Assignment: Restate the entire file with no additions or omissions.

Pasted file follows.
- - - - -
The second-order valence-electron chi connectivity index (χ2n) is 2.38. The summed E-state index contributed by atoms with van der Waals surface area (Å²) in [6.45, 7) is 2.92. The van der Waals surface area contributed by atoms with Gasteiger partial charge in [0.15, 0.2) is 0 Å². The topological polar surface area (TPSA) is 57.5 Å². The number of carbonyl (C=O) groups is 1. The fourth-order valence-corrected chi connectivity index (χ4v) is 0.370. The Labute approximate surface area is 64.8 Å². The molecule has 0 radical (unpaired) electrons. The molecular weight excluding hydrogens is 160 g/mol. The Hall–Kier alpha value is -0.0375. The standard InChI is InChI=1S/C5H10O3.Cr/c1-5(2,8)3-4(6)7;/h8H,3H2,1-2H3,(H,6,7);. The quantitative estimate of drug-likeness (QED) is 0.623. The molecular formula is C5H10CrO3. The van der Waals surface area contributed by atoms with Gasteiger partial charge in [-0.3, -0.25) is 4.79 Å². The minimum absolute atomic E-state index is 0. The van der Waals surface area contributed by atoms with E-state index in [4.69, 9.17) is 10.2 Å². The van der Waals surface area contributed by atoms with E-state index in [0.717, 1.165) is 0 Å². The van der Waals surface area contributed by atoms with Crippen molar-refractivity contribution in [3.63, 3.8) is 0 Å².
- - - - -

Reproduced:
The second-order valence-electron chi connectivity index (χ2n) is 2.38. The summed E-state index contributed by atoms with van der Waals surface area (Å²) in [6.45, 7) is 2.92. The van der Waals surface area contributed by atoms with Gasteiger partial charge in [0.15, 0.2) is 0 Å². The topological polar surface area (TPSA) is 57.5 Å². The number of carbonyl (C=O) groups is 1. The fourth-order valence-corrected chi connectivity index (χ4v) is 0.370. The Labute approximate surface area is 64.8 Å². The molecule has 0 radical (unpaired) electrons. The molecular weight excluding hydrogens is 160 g/mol. The Hall–Kier alpha value is -0.0375. The standard InChI is InChI=1S/C5H10O3.Cr/c1-5(2,8)3-4(6)7;/h8H,3H2,1-2H3,(H,6,7);. The quantitative estimate of drug-likeness (QED) is 0.623. The molecular formula is C5H10CrO3. The van der Waals surface area contributed by atoms with Gasteiger partial charge in [-0.3, -0.25) is 4.79 Å². The minimum absolute atomic E-state index is 0. The van der Waals surface area contributed by atoms with E-state index in [4.69, 9.17) is 10.2 Å². The van der Waals surface area contributed by atoms with E-state index in [0.717, 1.165) is 0 Å². The van der Waals surface area contributed by atoms with Crippen molar-refractivity contribution in [3.63, 3.8) is 0 Å².